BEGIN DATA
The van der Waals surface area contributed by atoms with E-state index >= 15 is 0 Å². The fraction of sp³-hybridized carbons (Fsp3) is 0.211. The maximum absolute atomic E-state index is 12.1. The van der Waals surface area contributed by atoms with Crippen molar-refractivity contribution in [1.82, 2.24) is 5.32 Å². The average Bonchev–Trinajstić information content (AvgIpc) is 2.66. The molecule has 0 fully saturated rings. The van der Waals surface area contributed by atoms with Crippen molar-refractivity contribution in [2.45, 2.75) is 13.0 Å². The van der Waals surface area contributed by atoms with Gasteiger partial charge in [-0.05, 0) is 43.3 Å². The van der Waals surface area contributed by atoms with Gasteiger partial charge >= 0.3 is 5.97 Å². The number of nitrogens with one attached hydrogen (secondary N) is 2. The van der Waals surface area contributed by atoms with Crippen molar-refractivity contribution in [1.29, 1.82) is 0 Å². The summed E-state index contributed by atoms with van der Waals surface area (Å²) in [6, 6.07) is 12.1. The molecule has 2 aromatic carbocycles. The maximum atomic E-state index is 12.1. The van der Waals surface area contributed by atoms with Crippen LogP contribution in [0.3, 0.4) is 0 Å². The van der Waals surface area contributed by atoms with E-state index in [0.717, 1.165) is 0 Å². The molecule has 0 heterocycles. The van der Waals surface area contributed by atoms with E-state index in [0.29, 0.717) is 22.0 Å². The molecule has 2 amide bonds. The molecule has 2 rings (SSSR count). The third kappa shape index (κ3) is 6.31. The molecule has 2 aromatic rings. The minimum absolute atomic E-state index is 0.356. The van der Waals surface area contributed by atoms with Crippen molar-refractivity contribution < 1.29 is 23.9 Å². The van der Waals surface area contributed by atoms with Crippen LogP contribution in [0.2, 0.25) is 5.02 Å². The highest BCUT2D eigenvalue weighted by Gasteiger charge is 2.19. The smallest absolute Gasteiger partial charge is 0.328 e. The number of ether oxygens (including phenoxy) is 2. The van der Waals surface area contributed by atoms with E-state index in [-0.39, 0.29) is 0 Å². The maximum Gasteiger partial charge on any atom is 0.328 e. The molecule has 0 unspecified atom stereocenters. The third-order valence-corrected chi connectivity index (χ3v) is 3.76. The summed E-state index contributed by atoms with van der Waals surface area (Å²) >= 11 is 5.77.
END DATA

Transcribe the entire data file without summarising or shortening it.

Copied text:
The van der Waals surface area contributed by atoms with E-state index >= 15 is 0 Å². The fraction of sp³-hybridized carbons (Fsp3) is 0.211. The maximum absolute atomic E-state index is 12.1. The van der Waals surface area contributed by atoms with Crippen molar-refractivity contribution in [1.82, 2.24) is 5.32 Å². The average Bonchev–Trinajstić information content (AvgIpc) is 2.66. The molecule has 0 fully saturated rings. The van der Waals surface area contributed by atoms with Crippen molar-refractivity contribution in [2.45, 2.75) is 13.0 Å². The van der Waals surface area contributed by atoms with Gasteiger partial charge in [-0.05, 0) is 43.3 Å². The van der Waals surface area contributed by atoms with Gasteiger partial charge >= 0.3 is 5.97 Å². The number of nitrogens with one attached hydrogen (secondary N) is 2. The van der Waals surface area contributed by atoms with Crippen molar-refractivity contribution in [1.29, 1.82) is 0 Å². The summed E-state index contributed by atoms with van der Waals surface area (Å²) in [6, 6.07) is 12.1. The molecule has 2 aromatic carbocycles. The maximum atomic E-state index is 12.1. The van der Waals surface area contributed by atoms with Crippen LogP contribution in [0.3, 0.4) is 0 Å². The van der Waals surface area contributed by atoms with E-state index in [0.717, 1.165) is 0 Å². The molecule has 0 heterocycles. The van der Waals surface area contributed by atoms with E-state index in [0.29, 0.717) is 22.0 Å². The molecule has 2 amide bonds. The molecule has 2 rings (SSSR count). The third kappa shape index (κ3) is 6.31. The molecule has 2 aromatic rings. The minimum absolute atomic E-state index is 0.356. The van der Waals surface area contributed by atoms with Crippen molar-refractivity contribution < 1.29 is 23.9 Å². The van der Waals surface area contributed by atoms with Crippen LogP contribution in [0.2, 0.25) is 5.02 Å². The highest BCUT2D eigenvalue weighted by Gasteiger charge is 2.19. The smallest absolute Gasteiger partial charge is 0.328 e. The number of ether oxygens (including phenoxy) is 2. The van der Waals surface area contributed by atoms with E-state index in [-0.39, 0.29) is 0 Å². The maximum Gasteiger partial charge on any atom is 0.328 e. The molecule has 0 unspecified atom stereocenters. The third-order valence-corrected chi connectivity index (χ3v) is 3.76. The summed E-state index contributed by atoms with van der Waals surface area (Å²) >= 11 is 5.77.